German budget heading for record deficit

German budget heading for record deficit
Photo: DPA
Germany is set for a record deficit of €80.2 billion after Chancellor Angela Merkel’s centre-right coalition agreed on its first budget early on Friday morning.

The parliamentary budgetary committee debated the final plan for 14 hours, finally deciding on new debt for 2010 that was €5.6 billion less than that proposed by Finance Minister Wolfgang Schäuble.

The savings were possible thanks to improvements in economic growth expectations that allowed a spending reduction billion initially planned for funding social welfare benefits.

Total government spending is set to reach €319.5 billion, while the government expects to collect only €211.9 billion in tax revenue.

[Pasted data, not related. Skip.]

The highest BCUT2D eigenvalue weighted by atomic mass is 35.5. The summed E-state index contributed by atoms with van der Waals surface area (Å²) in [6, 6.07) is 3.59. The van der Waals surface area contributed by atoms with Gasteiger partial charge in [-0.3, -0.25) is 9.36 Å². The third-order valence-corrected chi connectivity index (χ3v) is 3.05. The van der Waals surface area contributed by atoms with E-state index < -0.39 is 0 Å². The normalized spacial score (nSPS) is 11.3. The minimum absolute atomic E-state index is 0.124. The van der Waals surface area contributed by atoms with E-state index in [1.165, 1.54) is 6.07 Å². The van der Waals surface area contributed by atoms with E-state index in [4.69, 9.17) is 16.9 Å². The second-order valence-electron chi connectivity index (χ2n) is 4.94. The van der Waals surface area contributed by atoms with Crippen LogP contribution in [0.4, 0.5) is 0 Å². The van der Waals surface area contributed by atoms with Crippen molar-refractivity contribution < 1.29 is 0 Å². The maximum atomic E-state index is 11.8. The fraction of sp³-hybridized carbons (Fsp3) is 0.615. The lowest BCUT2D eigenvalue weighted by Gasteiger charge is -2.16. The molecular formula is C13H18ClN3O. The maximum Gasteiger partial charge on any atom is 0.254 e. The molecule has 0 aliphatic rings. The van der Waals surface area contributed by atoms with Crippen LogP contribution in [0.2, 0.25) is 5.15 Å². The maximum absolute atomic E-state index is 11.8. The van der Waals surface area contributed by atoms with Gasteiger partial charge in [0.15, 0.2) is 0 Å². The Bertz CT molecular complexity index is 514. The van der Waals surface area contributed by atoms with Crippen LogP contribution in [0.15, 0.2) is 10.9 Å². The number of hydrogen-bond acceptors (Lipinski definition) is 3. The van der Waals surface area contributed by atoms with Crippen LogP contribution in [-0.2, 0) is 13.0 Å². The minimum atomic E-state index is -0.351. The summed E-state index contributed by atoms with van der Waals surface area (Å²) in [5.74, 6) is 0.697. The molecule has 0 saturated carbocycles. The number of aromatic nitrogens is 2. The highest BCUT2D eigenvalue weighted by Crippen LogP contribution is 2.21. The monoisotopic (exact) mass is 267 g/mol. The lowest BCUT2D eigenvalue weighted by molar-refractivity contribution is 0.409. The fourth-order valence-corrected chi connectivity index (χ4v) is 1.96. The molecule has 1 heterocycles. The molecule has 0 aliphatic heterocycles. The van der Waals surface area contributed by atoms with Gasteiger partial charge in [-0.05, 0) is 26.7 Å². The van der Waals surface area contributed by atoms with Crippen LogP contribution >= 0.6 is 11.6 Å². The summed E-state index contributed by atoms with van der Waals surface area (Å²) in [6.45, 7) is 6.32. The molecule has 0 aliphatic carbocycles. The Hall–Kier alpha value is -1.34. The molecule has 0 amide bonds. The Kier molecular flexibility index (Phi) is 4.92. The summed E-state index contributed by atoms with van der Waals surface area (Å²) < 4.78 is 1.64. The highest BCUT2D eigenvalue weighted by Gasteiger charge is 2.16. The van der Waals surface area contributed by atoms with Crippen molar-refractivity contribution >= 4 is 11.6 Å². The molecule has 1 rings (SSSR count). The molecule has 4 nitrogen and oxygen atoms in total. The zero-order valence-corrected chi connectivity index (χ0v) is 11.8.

The debt is double that of the previous record set in 1996, but Schäuble said it was necessary following the country’s worst recession since World War II last year.

Meanwhile the opposition criticised the budget passed by Merkel’s conservative Christian Democrats and junior coalition partners the Free Democrats, saying that the lower debt projection was based on growth projections instead of real saving measures.

The country has been running on a provisional budget because of parliamentary elections in autumn 2009. Parliament will vote on the finalised budget in mid-March.

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